Leading owners retain complete faith in charged trainer Guy Cherel's innocence
Guy Cherel retains the full support of his major owners as he prepares to fight charges brought against him following an investigation led by the French police's racing and gaming division, which press reports have linked to alleged doping offences.
Cherel was arrested on Monday and taken to the Nanterre headquarters of the SCCJ (Service Central des Courses et Jeux), and appeared before a judge in Versailles the following day.
"My clients and I are all absolutely certain Guy is innocent and we maintain all our confidence in him," said David Powell, who manages the interests of several major names among the ranks of jumps owners in France.
Cherel is fourth in the trainers' table and has made a name for himself in selling on promising young jumping stock to race in Britain and Ireland, with Twinlight, Irish Saint, Calipto and Activial among his recent successful exports.
Although no details of the charges brought have been released, the case continues to play out in public, with Le Parisien newspaper citing anonymous police sources and Cherel's legal team mounting a strong defence in the racing press.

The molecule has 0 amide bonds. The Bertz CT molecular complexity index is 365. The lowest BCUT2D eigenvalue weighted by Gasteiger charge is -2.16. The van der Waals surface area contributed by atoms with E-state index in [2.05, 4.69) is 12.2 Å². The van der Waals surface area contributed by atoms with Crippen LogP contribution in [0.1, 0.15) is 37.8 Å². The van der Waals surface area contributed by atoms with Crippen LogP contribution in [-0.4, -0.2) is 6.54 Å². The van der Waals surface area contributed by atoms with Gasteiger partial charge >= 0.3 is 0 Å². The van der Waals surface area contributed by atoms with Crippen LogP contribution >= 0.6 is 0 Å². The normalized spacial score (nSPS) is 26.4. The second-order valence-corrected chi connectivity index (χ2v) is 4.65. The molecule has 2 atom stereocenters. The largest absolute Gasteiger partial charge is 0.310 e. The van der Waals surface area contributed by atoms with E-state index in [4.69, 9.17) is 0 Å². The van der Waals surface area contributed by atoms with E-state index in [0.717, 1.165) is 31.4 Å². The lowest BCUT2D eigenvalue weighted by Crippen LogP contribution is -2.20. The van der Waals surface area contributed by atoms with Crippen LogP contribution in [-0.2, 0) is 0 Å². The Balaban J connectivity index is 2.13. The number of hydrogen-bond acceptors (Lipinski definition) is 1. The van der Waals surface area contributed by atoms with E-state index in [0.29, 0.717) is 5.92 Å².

Those around Cherel continue to maintain that no illicit substance has been recovered by the SCCJ from either his training yard in Maisons-Laffitte or his stud at Gavray in Normandy, and that none of the new batch of tests conducted on Cherel's horses have returned a positive result.
Cherel's lawyer, Maitresse Florence Gaudilliere, described the investigation as displaying "a gross ignorance about racing", adding that police pursuit of old cases already treated by France Galop represents nothing less than an attack on the independence of the racing authorities.
Cherel paid a series of fines between 2011 and 2016 in the wake of positive tests for legitimate medication, for which he claimed to have observed the appropriate withdrawal period.
The SCCJ has made its own headlines in recent years, both for the arrest of several high-profile handball players accused of match fixing, and for an internal scandal linked to a Parisian casino called the Cercle Wagram which led to the removal of several officers.
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